Americana / Blues / Country / Folk / Gig Reviews / Soul

LIVE REVIEW: Justin Townes Earle + Robert Ellis @ The Basement, Sydney (05/02/13)


by Chris Familton

The practice of an established artist giving a relative newcomer a leg-up by taking them out on tour is an admirable one and in the case of Texan singer/songwriter Robert Ellis it was a real treat to watch and listen to such an affable singer with a firm grasp of a number of americana song forms – from folk to honky tonk to bluegrass and classic country. He also displayed a blistering turn of speed on guitar, launching flurries of acoustic notes that drew cheers of appreciation. Ellis played some of his debut album’s best moments in Westbound Train, What’s In It For Me? and the amusing No Fun complete with audience whoops and hollers. He also treated us to a couple of new songs, the standout of which was the set closer Singalong that detailed religious upbringing in America with bristling, barely concealed condemnation. Lets hope that Ellis follows in the footsteps of Earle and becomes a regular visitor to these shores.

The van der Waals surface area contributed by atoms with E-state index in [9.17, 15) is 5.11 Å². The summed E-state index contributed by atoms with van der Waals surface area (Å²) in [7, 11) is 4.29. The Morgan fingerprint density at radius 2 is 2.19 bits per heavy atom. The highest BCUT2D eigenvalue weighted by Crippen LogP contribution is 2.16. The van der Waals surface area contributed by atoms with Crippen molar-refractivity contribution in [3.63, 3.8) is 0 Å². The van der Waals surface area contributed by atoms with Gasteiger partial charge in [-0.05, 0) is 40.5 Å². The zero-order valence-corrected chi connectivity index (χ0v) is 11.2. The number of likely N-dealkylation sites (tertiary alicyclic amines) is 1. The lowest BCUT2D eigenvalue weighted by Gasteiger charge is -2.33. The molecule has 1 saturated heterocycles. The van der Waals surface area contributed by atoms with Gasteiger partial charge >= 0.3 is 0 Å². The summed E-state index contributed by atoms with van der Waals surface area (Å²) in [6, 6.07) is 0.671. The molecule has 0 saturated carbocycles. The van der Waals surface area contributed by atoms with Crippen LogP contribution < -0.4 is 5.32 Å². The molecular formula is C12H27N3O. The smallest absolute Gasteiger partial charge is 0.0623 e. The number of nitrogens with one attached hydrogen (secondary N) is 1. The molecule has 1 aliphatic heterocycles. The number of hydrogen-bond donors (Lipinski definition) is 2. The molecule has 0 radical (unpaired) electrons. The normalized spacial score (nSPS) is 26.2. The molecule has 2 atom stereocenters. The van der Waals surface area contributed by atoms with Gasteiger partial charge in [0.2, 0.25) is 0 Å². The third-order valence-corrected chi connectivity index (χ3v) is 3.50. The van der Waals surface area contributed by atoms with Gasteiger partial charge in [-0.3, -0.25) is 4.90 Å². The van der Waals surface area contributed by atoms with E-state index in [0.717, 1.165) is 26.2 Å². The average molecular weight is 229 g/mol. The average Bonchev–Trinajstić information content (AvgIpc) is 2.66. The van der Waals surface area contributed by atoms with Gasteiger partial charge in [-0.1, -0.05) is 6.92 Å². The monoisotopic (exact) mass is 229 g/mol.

Justin Townes Earle may as well get a dog and an apartment he has become such a frequent flyer to Australia. The fascinating thing has been watching him evolve and mature as both a songwriter and performer over the years. We first bore witness to a pale and sweating man with a nervous disposition wired into an intense stage show. As time and albums have passed Earle has become quite a different performer and the man who stepped onto the Basement stage appeared both more confident and more humble. It was as if he knows how good he is now, that all he has to do is play his songs well and the crowd will lap it up. That was just what he did with between-song banter both poignant and hilarious as he touched on familiar themes of family and relationships (usually in a state of dissolution). Earle played a wonderful mix of tracks from all his records, including Mama’s Eyes, Harlem River Blues, Halfway To Jackson, Memphis In The Rain and two exceptional covers in Close Up the Honky Tonks (Buck Owens) and Can’t Hardly Wait (The Replacements). Earle isn’t a folk singer, country singer, blues or soul singer. He is all of the above and one of those reliably great live performers with an impressive catalogue of songs to draw from.

this review was first published in The Drum Media and on The Music

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